Browsing articles tagged with " facebook"

In wake of London riots, UK considers social media bans

Aug 11, 2011   //   by admin   //   Media blog  //  No Comments

By Chris Hogg

Critics and hacker groups are lashing out at the UK government and at BlackBerry maker RIM after British Prime Minister David Cameron suggested the UK could block social media services and get user data from mobile phones to shut down further riots.

The UK government is debating whether it should shut down social media websites in order to stop further riots from taking place.

In his opening statement during a Commons debate on Thursday, Cameron told parliament the government is looking at banning individuals from using sites like Twitter and Facebook if they are believed to be plotting criminal activity.

“The prime minister did not go into specifics about how such a block could work, what evidence would be needed to trigger it, and whether it would apply only to individuals or could see networks shut down entirely — instead saying only that the government was looking at the issue,” Metro reports.

Cameron recalled MPs from summer recess to address the increasing violence and riots happening throughout London.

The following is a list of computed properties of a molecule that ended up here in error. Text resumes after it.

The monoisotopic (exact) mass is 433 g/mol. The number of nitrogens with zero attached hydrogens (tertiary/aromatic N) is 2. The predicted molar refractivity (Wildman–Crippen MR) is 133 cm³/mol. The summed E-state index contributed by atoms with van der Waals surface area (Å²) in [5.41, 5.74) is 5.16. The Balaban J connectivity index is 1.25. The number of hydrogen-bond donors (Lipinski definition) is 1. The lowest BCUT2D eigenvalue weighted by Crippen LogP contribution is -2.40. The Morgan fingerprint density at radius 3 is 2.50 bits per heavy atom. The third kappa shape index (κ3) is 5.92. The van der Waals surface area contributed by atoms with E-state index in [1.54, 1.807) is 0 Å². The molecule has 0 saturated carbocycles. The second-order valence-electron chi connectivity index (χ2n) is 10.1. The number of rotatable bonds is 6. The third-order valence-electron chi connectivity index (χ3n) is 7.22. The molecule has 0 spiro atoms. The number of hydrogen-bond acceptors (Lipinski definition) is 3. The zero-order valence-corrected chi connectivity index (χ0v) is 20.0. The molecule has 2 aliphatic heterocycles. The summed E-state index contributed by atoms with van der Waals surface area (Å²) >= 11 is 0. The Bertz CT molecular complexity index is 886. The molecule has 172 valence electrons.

According to the Guardian, Cameron also said the government will hold meetings with Facebook, Twitter and Research In Motion (RIM), makers of the BlackBerry, to discuss “their responsibilities” in this area.

As the BBC reports, under UK law, police are legally allowed to request data from someone’s mobile phone if the information relates to criminal activity.

“Everyone watching these horrific actions will be stuck by how they were organised via social media,” Cameron told Parliament. “The free flow of information can be used for good, but it can also be used for ill.

“So we are working with the police, intelligence services and industry to look at whether it would be right to stop people communicating via websites and services when we know they are plotting violence, disorder and criminality.”

Cameron has also told broadcasters such as the BBC and Sky News they should turn-in unused footage to help police. That request has been met with opposition from broadcasters who say handing over unused footage would damage their editorial independence.